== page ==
After 26 years of bloodshed, destruction and chaos, the Sri Lankan government defeated LTTE in May 2009. However, by that time, it has left 80,000–100,000 dead, over 300,000 internally displaced and over 145,000 refugees. Mathangi “Maya” Arulpragasam, (known as M.I.A) was one of these refugees. Her unique musical blends of rap and traditional Asian music ... More here.
Nabil Kanso by Eliott Rose
The Lebanese Civil War killed around 120,000 people, with one million fleeing the region. That is one fifth of the pre-war population. Kanso’s dedicated his life work to raising awareness of Lebanese and Middle Eastern conflicts. Art was both a political tool and a method to navigate his own grief. More here.
Mona Hatoum by Esther Coomber
Hatoum’s work has global significance and impact on both people and art itself. She has had solo exhibitions across the world, from Paris to New York. In 2019, Hatoum won the Praemium Imperiale, recognising her lifetime achievement in sculpture. Hatoum is a testament to the global influence that refugee artists can have. More here.
Mila Kunis by Hafeez Merali
As a child refugee, Kunis faced struggles in her early education, not knowing a word of English and knowing little about American culture. She has since said that it felt like “being blind and deaf”. However, she persevered, and her father enrolled her in her first acting classes at age 9, kickstarting her career. More here.
Lucian Freud by Henry Zeris
In 1922, Lucian Freud was born in Berlin and came from a Jewish family. In 1933, Nazi Germany began a more aggressive policy against Jews as Adolf Hitler rose to power. Freud arrived in England as an outsider and unable to speak the language as he began his education at Dartington Hall School. More here.
Mersiha Mesihoivc by Saher Ali
In the 1990's series of wars broke out in Yugoslavia (then known as the Socialist Republic of Yugoslavia). The Bosnian war was considered one of the bloodiest ... Mersiha Mesihoivc was a Bosnian refugee who fled to Sweden in 1995. More here.
Wyclef Jean by William Chamberlain
At the age of nine, Jean immigrated to the USA with his family, developing his talent for music in school jazz bands and a teenage rap group. Major success came with the creation of hip-hop trio Fugees. More here.
Alek Wek by Sara Al Soodi
When the civil war started, Alek Wek was 9. Alongside her family, she fled the village. Later on, her mum only sent Alek and her sister to London, both unable to speak English. As she describes, when the war broke out, “Life as we knew it came to a devastating end.” More here.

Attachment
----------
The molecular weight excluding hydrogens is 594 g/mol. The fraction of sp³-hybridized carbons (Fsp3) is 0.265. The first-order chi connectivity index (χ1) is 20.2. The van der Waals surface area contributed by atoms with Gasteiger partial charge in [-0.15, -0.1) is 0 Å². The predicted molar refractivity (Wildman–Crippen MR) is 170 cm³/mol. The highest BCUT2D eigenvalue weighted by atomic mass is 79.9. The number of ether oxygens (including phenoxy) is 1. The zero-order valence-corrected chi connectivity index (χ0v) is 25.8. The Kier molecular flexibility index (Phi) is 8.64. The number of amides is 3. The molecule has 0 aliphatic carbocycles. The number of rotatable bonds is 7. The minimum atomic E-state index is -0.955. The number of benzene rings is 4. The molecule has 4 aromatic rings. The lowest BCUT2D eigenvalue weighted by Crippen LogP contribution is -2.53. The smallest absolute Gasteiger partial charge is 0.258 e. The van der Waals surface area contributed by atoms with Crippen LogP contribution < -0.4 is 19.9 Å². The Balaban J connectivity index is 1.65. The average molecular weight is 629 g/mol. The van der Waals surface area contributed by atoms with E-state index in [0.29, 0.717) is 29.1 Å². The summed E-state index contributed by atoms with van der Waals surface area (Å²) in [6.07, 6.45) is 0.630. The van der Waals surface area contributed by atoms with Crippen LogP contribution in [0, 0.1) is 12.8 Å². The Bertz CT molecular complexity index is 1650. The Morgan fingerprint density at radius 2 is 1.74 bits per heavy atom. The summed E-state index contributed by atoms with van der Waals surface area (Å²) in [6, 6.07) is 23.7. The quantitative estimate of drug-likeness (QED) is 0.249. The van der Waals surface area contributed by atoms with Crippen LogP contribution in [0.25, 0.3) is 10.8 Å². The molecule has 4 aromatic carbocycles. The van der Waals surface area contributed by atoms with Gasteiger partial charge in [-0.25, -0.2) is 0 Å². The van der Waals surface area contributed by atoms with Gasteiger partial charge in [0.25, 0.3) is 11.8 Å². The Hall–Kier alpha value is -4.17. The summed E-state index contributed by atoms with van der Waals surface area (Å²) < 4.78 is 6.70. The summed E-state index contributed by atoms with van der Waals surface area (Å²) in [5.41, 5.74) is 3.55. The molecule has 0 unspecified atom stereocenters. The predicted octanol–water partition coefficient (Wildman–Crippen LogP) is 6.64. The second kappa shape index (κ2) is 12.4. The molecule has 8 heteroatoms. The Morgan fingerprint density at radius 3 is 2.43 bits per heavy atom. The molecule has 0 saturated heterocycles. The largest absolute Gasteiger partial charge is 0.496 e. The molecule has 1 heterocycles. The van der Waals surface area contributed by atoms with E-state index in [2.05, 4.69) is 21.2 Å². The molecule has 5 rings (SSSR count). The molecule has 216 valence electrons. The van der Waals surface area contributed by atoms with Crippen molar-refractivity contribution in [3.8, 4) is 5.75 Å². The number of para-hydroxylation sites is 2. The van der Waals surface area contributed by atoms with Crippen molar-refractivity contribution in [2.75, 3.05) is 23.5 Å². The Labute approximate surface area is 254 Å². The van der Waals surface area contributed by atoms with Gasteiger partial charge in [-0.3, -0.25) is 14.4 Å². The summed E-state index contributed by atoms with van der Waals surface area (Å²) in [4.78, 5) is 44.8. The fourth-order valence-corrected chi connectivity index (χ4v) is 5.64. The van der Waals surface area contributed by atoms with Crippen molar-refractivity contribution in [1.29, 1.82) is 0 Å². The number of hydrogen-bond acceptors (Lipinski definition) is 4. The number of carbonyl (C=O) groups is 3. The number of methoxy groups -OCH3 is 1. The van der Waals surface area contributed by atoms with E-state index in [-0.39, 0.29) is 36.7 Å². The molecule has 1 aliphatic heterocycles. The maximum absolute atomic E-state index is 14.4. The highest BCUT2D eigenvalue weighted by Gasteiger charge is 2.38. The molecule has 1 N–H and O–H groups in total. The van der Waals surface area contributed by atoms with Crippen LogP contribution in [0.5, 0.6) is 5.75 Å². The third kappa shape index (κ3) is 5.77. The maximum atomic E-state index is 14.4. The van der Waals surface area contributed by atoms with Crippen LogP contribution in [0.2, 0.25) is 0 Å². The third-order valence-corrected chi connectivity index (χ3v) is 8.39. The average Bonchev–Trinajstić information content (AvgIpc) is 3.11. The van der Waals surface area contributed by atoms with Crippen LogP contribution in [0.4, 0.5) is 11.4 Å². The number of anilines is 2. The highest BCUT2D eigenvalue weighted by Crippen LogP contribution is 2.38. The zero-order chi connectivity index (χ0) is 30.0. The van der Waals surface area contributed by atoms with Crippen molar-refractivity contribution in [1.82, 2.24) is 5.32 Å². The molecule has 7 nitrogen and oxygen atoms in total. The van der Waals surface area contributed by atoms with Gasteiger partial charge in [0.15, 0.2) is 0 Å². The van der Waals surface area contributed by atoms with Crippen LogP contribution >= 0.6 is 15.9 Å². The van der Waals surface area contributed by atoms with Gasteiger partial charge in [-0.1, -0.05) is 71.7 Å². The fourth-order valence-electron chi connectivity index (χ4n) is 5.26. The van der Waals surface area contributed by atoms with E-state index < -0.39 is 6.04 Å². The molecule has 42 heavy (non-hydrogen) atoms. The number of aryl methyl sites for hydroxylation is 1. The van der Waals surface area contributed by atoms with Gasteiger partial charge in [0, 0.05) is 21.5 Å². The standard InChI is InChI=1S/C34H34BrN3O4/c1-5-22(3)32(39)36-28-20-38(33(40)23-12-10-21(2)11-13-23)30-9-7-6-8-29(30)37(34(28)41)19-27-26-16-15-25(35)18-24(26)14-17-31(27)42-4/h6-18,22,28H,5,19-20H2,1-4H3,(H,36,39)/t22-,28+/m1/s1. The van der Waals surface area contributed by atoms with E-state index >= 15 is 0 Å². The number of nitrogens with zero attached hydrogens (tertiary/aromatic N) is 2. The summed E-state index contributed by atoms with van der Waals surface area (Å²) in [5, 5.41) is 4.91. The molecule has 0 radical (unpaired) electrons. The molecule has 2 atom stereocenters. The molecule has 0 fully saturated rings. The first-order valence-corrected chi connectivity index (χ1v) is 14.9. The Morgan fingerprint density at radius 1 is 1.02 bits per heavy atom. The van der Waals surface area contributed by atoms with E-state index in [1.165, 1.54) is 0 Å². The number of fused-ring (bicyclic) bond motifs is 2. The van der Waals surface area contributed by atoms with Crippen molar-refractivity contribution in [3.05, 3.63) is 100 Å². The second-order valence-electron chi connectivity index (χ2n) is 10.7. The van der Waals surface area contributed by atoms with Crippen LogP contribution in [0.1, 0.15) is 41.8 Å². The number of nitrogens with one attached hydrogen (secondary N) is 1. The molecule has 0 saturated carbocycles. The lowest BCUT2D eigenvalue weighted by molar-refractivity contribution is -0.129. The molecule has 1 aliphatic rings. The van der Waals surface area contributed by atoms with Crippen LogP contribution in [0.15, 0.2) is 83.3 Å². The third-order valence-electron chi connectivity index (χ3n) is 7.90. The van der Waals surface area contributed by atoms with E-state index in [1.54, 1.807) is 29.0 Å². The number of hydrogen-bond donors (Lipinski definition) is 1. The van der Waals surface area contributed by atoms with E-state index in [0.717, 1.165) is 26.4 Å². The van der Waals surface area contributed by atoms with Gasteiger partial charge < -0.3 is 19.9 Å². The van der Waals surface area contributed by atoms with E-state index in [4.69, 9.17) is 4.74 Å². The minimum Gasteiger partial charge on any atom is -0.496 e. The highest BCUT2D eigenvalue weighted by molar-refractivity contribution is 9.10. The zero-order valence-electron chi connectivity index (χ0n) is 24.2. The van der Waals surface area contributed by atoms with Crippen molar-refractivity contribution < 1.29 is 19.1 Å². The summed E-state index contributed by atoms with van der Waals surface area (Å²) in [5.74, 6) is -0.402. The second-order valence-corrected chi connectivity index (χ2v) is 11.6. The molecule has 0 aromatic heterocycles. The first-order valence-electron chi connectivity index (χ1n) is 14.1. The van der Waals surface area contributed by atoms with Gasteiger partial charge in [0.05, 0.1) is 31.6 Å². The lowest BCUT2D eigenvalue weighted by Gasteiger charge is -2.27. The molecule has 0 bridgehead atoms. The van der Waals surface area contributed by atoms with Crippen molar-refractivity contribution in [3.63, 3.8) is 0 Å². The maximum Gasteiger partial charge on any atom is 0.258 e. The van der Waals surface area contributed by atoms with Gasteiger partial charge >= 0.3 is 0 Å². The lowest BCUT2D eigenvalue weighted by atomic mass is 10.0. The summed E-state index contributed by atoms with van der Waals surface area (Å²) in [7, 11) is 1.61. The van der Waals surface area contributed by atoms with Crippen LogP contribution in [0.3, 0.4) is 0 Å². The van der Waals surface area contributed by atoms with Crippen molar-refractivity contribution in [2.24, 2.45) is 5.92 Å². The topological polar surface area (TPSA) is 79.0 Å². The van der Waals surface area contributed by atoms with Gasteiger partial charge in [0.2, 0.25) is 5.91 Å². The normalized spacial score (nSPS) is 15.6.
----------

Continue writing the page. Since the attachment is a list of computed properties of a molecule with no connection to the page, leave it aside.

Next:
Marjane Satrapi by Iurii Shliakov
Marjane Satrapi returns agency to refugees through her stories and shows how the victims of humanitarian crises experience political struggle and how they cope with it. More here.
Hanaa Malallah by Aniya Selvadurai
Malallah developed Ruins Technique while she was living in Iraq in the 1980s. Due to a lack of art material in war turn Iraq, she turned to items that were readily available in her immediate surroundings, such as burnt paper, torn cloth, barbed wire, splintered wood and bullets. More Here.
Ai Weiwei by Jack Bridgford
Since leaving China in 2015, Ai Weiwei’s focus has turned to the refugee crisis. Drawing from his dehumanising experiences as a child in exile, and a now a ‘high end political refugee’, Ai has sought to capture the plight of refugees. More here.
K'Naan by Hector Worsley
After reciting a poem at a UN convention criticizing their commitment to help Somalia, he released his debut album ‘The Dusty Foot Philosopher’ in 2005 to critical acclaim. More here.
Regina Spektor by Alison Tan
Before she was an internationally renowned singer-songwriter, Regina Spektor was first a refugee from the Soviet Union. At age 9, her family entered the United States, fleeing from anti-Semitic oppression in Russian society. More here.
Khaled Hosseini by Eloise Thompson
Best known for his novels The Kite Runner, a Thousand Splendid Suns, And The Mountains Echoed, Khaled Hosseini is a best-selling author born in Kabul, Afghanistan in 1965. More here.
Ahmad Joudeh by Anna Zhukova
The outbreak of the Syrian civil war in 2011 left many without a home and claimed the lives of half a million people over the past decade. Ahmad Joudeh was one of the children whose life was severely affected by the conflict. More here.
Michaela DePrince by Rose Poyser
In only 16 years, Michaela DePrince was able to go from neglected orphan to internationally successful ballerina. More here.
Kinan Azmeh & Kevork Mourad by Elena Montazemi Safari
Kinan Azmeh is a Syrian composer and clarinettist. Kevork Mourad is a Syrian-Armenian visual artist. In 2020, Azmeh and Mourad performed an audio-visual performance called Home Within. In this work, art and music create reflection on the Syrian revolution and its aftermath. Rather than following a narrative, the artists document specific moments in Syria’s recent history and reach into their emotional content in a semi-abstract way. More here.
Hanaa Malallah by Rioghnach Theakston
Hanaa Malallah is an Iraqi artist, researcher and educator based in London since 2006. She fled Iraq when faced with threats from one of the fundamentalist militia groups which managed to gain a foothold in her country in the aftermath of the 2003 invasion. Malallah’s story is one of many, with an estimated 9.2 million Iraqis internally displaced or seeking refuge abroad as of 2021. More here
Itab Azzam by Rachel Rees
Azzam’s work embraces the refugee narrative. She was a producer of BBC2’s 2016 Exodus: Our Journey to Europe, a BAFTA-winning documentary that gave cameras to refugees to chronicle their treacherous passage to Europe. More here.
Basel Zaraa by Maebh Howell
Basel Zaraa is an artist and musician, who uses his experiences of being a refugee, and of coming from a family of refugees, in his work. He was born in the Yarmouk Palestinian refugee camp in Syria, founded in 1956. Now he lives in the UK. More here.